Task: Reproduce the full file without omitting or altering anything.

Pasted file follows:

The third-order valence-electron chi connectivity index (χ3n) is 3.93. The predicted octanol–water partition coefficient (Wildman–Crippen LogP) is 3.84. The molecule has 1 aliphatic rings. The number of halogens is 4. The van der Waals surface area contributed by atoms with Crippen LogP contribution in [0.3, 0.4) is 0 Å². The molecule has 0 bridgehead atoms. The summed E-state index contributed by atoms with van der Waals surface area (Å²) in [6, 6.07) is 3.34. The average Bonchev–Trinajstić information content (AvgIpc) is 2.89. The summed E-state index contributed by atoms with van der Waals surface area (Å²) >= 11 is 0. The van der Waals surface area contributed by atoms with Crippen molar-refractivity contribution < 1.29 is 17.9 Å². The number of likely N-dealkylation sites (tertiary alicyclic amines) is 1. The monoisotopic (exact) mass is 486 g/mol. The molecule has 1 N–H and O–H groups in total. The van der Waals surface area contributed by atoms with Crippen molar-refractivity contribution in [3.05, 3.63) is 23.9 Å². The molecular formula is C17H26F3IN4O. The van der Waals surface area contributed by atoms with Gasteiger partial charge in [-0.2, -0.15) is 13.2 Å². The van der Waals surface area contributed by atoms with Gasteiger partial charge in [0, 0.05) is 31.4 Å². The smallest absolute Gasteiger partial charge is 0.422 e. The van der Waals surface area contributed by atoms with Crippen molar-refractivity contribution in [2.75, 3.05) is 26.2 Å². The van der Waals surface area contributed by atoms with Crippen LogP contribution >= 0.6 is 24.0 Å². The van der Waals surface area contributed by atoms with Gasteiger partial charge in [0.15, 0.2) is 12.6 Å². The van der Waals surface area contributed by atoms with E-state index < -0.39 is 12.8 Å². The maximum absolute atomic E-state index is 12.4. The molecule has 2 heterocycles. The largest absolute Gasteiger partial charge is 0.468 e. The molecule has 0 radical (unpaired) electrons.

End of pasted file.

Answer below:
The third-order valence-electron chi connectivity index (χ3n) is 3.93. The predicted octanol–water partition coefficient (Wildman–Crippen LogP) is 3.84. The molecule has 1 aliphatic rings. The number of halogens is 4. The van der Waals surface area contributed by atoms with Crippen LogP contribution in [0.3, 0.4) is 0 Å². The molecule has 0 bridgehead atoms. The summed E-state index contributed by atoms with van der Waals surface area (Å²) in [6, 6.07) is 3.34. The average Bonchev–Trinajstić information content (AvgIpc) is 2.89. The summed E-state index contributed by atoms with van der Waals surface area (Å²) >= 11 is 0. The van der Waals surface area contributed by atoms with Crippen molar-refractivity contribution < 1.29 is 17.9 Å². The number of likely N-dealkylation sites (tertiary alicyclic amines) is 1. The monoisotopic (exact) mass is 486 g/mol. The molecule has 1 N–H and O–H groups in total. The van der Waals surface area contributed by atoms with Crippen molar-refractivity contribution in [3.05, 3.63) is 23.9 Å². The molecular formula is C17H26F3IN4O. The van der Waals surface area contributed by atoms with Gasteiger partial charge in [-0.2, -0.15) is 13.2 Å². The van der Waals surface area contributed by atoms with Gasteiger partial charge in [0, 0.05) is 31.4 Å². The smallest absolute Gasteiger partial charge is 0.422 e. The van der Waals surface area contributed by atoms with Crippen molar-refractivity contribution in [2.75, 3.05) is 26.2 Å². The van der Waals surface area contributed by atoms with Crippen LogP contribution >= 0.6 is 24.0 Å². The van der Waals surface area contributed by atoms with Gasteiger partial charge in [0.15, 0.2) is 12.6 Å². The van der Waals surface area contributed by atoms with E-state index < -0.39 is 12.8 Å². The maximum absolute atomic E-state index is 12.4. The molecule has 2 heterocycles. The largest absolute Gasteiger partial charge is 0.468 e. The molecule has 0 radical (unpaired) electrons.